Research and development companies in Sudbury are stepping up in the fight against COVID-19
Research and development companies in Sudbury are coming up with innovative solutions to help the community in the fight against the COVID-19 pandemic.
Monetary donations, protective equipment and technology to help keep front-line workers safe, are now being rolled out in the city.
SNOLAB has already donated several boxes of personal protective equipment to Health Sciences North to help fill the immediate need for front line workers.
"We use very similar personal protective equipment, very similar PPE in our clean room, that is required for the medical teams looking after COVID patients," said Nigel Smith, executive director of SNOLAB
"So it seemed like the right thing to contribute where we could."
SNOLAB is also working along-side several partners, including Hard-Line and Laurentian University, to print 3D masks or shields, to donate to the hospital.
According to a release from Hard-Line, 300 PPE headbands were dropped off on April 1st and hundreds more are expected to be delivered Friday.
"Obviously it's really important that everybody is stepping up where they can," said Smith.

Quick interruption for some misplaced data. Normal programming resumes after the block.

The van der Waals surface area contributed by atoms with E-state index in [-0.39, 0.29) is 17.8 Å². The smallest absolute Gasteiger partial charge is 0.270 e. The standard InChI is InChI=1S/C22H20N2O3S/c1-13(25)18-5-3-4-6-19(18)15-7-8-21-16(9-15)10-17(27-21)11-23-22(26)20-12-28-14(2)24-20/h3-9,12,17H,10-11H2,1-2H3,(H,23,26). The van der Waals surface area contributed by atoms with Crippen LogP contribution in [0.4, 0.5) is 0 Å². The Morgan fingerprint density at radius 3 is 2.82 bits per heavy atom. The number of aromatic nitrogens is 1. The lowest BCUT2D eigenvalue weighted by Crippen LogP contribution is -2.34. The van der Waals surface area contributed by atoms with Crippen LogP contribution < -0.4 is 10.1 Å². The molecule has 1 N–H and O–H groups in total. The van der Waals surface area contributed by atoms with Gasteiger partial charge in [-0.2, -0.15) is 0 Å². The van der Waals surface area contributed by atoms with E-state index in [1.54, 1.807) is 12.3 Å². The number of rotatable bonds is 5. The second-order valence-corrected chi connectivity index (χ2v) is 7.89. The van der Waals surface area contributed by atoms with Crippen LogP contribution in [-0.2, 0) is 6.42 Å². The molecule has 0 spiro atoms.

"We know we're not front line medical staff, but we feel it's incredibly important to support them where we can and to do that through the precision of the PPE like we're doing."
Meanwhile, Ionic Mechatronics is promoting a temperature screening mobile application that was developed with the World Health Organization during the Ebola crisis.
The screening application can be used on smartphones to help detect surface temperature, according to general manager, Andre Dumais.
"It cannot detect a fever, however, what the system can do is detect whether someone's surface temperature is a little higher than average which could incidence a fever."
Dumais says in the midst of COVID-19, he has seen a lot of false advertising about thermal cameras claiming to accurately monitor temperature.
"It's the software and the knowledge that we have backed by medical professionals and the World Health Organization that have allowed us to develop a system that will prevent or that will help identify people who are at risk of having a fever," said Dumais.
The software is designed for rapid scanning for companies or businesses that have a lot of employees.
If someone is shown to have an above average surface temperature, that employee could then be removed for secondary screening using addtional medical equipment.
"We're really trying our best to find out 'what can we do now to help our clients move forward?'"